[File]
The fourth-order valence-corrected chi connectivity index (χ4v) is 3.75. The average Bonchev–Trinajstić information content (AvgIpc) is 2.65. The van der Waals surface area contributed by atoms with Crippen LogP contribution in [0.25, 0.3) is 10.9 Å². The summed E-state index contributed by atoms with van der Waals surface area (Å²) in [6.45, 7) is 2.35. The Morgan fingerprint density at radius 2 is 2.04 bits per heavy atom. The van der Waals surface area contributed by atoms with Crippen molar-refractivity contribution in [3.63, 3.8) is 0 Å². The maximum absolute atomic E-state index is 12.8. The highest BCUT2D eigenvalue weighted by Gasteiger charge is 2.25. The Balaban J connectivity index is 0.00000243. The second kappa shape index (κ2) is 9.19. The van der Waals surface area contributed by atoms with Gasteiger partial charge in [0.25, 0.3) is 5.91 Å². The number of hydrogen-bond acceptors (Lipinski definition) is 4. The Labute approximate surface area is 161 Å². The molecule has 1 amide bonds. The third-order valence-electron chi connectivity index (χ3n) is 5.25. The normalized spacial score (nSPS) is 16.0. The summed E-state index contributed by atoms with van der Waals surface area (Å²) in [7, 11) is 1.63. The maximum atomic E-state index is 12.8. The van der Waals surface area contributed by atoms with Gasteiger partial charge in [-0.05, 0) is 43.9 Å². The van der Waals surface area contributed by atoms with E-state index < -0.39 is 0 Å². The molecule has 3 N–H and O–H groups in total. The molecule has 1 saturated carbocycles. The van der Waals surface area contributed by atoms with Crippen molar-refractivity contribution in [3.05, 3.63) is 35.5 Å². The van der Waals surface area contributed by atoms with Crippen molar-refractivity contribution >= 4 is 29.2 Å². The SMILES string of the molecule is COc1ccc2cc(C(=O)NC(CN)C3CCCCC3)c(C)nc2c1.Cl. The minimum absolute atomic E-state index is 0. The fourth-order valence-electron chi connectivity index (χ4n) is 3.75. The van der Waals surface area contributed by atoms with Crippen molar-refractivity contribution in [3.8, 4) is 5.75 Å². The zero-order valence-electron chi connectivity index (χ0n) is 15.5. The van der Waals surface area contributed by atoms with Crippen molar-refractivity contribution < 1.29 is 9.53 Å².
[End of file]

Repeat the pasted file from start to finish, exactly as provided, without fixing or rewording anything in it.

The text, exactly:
The fourth-order valence-corrected chi connectivity index (χ4v) is 3.75. The average Bonchev–Trinajstić information content (AvgIpc) is 2.65. The van der Waals surface area contributed by atoms with Crippen LogP contribution in [0.25, 0.3) is 10.9 Å². The summed E-state index contributed by atoms with van der Waals surface area (Å²) in [6.45, 7) is 2.35. The Morgan fingerprint density at radius 2 is 2.04 bits per heavy atom. The van der Waals surface area contributed by atoms with Crippen molar-refractivity contribution in [3.63, 3.8) is 0 Å². The maximum absolute atomic E-state index is 12.8. The highest BCUT2D eigenvalue weighted by Gasteiger charge is 2.25. The Balaban J connectivity index is 0.00000243. The second kappa shape index (κ2) is 9.19. The van der Waals surface area contributed by atoms with Gasteiger partial charge in [0.25, 0.3) is 5.91 Å². The number of hydrogen-bond acceptors (Lipinski definition) is 4. The Labute approximate surface area is 161 Å². The molecule has 1 amide bonds. The third-order valence-electron chi connectivity index (χ3n) is 5.25. The normalized spacial score (nSPS) is 16.0. The summed E-state index contributed by atoms with van der Waals surface area (Å²) in [7, 11) is 1.63. The maximum atomic E-state index is 12.8. The van der Waals surface area contributed by atoms with Gasteiger partial charge in [-0.05, 0) is 43.9 Å². The van der Waals surface area contributed by atoms with E-state index < -0.39 is 0 Å². The molecule has 3 N–H and O–H groups in total. The molecule has 1 saturated carbocycles. The van der Waals surface area contributed by atoms with Crippen molar-refractivity contribution in [3.05, 3.63) is 35.5 Å². The van der Waals surface area contributed by atoms with Crippen molar-refractivity contribution >= 4 is 29.2 Å². The SMILES string of the molecule is COc1ccc2cc(C(=O)NC(CN)C3CCCCC3)c(C)nc2c1.Cl. The minimum absolute atomic E-state index is 0. The fourth-order valence-electron chi connectivity index (χ4n) is 3.75. The van der Waals surface area contributed by atoms with Crippen molar-refractivity contribution in [3.8, 4) is 5.75 Å². The zero-order valence-electron chi connectivity index (χ0n) is 15.5. The van der Waals surface area contributed by atoms with Crippen molar-refractivity contribution < 1.29 is 9.53 Å².